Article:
NASHVILLE, Tenn. (WKRN) – A bill limiting the use of chokeholds from police officers cleared the Senate with unanimous support a day before a Minnesota jury returned a guilty verdict for the murder of George Floyd.
Derek Chauvin, the former Minneapolis police officer convicted of the murder of George Floyd by kneeling on his neck for more than nine minutes, sparked a nationwide cry to ban or restrict the use of chokeholds.
“We appreciate law enforcement; when things go wrong they’re the first people that we call,” Nashville Senator Brenda Gilmore said. “On the other hand, we expect them to act honorably and when they do not, they will be held accountable.”
Lawmakers say the bill will place more accountability on officers when it comes to the use of deadly force by chokehold.
“There are some officers that go above that line of decency, so I think this particular piece of legislation will hold them accountable,” Gimore, a Democrat said.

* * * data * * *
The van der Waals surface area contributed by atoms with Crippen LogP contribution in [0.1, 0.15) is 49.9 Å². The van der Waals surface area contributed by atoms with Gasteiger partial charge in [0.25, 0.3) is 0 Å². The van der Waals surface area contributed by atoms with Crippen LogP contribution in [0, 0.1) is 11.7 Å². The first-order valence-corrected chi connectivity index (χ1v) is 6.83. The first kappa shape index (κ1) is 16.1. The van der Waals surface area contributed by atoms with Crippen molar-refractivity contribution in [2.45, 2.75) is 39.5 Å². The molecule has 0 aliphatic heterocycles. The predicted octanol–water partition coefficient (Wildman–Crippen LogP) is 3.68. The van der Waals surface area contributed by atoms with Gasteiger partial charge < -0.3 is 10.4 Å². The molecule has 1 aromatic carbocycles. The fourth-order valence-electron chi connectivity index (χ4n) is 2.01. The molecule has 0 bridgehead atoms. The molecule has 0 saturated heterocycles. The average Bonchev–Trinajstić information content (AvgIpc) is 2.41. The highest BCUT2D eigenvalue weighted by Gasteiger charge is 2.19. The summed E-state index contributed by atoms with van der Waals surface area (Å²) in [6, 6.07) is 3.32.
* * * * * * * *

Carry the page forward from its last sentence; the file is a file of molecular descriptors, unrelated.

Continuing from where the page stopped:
The bill instructs that officers have a “duty to intervene” if they see or have knowledge of excessive force being used.
The bill also bans “no knock” warrants and will require choke hold reports be made similar to when officers are involved in shootings.
The law will also mandate de-escalation training for all law enforcement officials.
“No one should end up dead because they were stopped for a nonviolent, just a moving violation and in many instances across this country that has happened,” Gilmore said.
Republican Senator Mike Bell, who led the charge to pass the bill, did not respond to request for an interview.
However, during debate on the senate floor, Bell acknowledged the bill does not do away completely with choke holds.
“Section 1 prohibits chokeholds unless an officer reasonably believes that deadly force is authorized and that would be the same reasonable belief that deadly force could be authorized in any situation,” Bell said.
Rep. Gilmore added the bill does not do everything necessary to stop deaths in the hands of police, but is a step in the right direction.
“We’re going to be sending a strong message to law enforcement across this country and Tennessee that you’re not above the law; you’re expected to observe the laws as every individual and that black lives do matter,” Gilmore said.
The bill will immediately become law if passed by the House and signed by Governor Bill Lee.
Law enforcement agencies will have to establish the new rules and trainings by the start of 2022.